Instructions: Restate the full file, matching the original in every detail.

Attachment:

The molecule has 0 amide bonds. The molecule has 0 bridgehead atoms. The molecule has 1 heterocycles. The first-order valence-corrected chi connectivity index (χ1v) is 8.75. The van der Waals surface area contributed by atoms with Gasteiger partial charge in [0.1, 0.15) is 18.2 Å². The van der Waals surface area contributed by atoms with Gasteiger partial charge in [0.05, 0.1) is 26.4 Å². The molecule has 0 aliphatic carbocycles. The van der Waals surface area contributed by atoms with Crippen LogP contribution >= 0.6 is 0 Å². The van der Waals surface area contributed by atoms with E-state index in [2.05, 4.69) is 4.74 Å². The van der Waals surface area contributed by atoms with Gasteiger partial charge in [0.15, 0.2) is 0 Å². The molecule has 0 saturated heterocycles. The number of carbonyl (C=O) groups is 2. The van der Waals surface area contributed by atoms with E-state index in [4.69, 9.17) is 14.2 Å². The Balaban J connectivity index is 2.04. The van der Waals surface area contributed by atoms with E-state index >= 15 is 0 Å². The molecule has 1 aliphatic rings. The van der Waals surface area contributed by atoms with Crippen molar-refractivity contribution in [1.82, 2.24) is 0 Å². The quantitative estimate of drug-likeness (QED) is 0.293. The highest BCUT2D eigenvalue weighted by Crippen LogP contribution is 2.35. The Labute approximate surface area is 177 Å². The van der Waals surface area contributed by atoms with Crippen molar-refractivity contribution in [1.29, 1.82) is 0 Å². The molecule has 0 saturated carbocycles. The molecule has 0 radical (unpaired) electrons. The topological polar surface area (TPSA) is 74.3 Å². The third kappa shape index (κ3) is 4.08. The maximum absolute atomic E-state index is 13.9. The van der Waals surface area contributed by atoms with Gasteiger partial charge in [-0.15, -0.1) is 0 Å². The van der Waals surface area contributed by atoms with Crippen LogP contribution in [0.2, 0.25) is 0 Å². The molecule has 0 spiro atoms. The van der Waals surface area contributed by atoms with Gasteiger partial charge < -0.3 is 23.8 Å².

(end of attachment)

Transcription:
The molecule has 0 amide bonds. The molecule has 0 bridgehead atoms. The molecule has 1 heterocycles. The first-order valence-corrected chi connectivity index (χ1v) is 8.75. The van der Waals surface area contributed by atoms with Gasteiger partial charge in [0.1, 0.15) is 18.2 Å². The van der Waals surface area contributed by atoms with Gasteiger partial charge in [0.05, 0.1) is 26.4 Å². The molecule has 0 aliphatic carbocycles. The van der Waals surface area contributed by atoms with Crippen LogP contribution >= 0.6 is 0 Å². The van der Waals surface area contributed by atoms with E-state index in [2.05, 4.69) is 4.74 Å². The van der Waals surface area contributed by atoms with Gasteiger partial charge in [0.15, 0.2) is 0 Å². The molecule has 0 saturated heterocycles. The number of carbonyl (C=O) groups is 2. The van der Waals surface area contributed by atoms with E-state index in [4.69, 9.17) is 14.2 Å². The Balaban J connectivity index is 2.04. The van der Waals surface area contributed by atoms with E-state index >= 15 is 0 Å². The molecule has 1 aliphatic rings. The van der Waals surface area contributed by atoms with Crippen molar-refractivity contribution in [1.82, 2.24) is 0 Å². The quantitative estimate of drug-likeness (QED) is 0.293. The highest BCUT2D eigenvalue weighted by Crippen LogP contribution is 2.35. The Labute approximate surface area is 177 Å². The van der Waals surface area contributed by atoms with Crippen molar-refractivity contribution in [1.29, 1.82) is 0 Å². The molecule has 0 saturated carbocycles. The molecule has 0 radical (unpaired) electrons. The topological polar surface area (TPSA) is 74.3 Å². The third kappa shape index (κ3) is 4.08. The maximum absolute atomic E-state index is 13.9. The van der Waals surface area contributed by atoms with Gasteiger partial charge in [-0.15, -0.1) is 0 Å². The van der Waals surface area contributed by atoms with Crippen LogP contribution in [0.2, 0.25) is 0 Å². The molecule has 0 spiro atoms. The van der Waals surface area contributed by atoms with Gasteiger partial charge < -0.3 is 23.8 Å².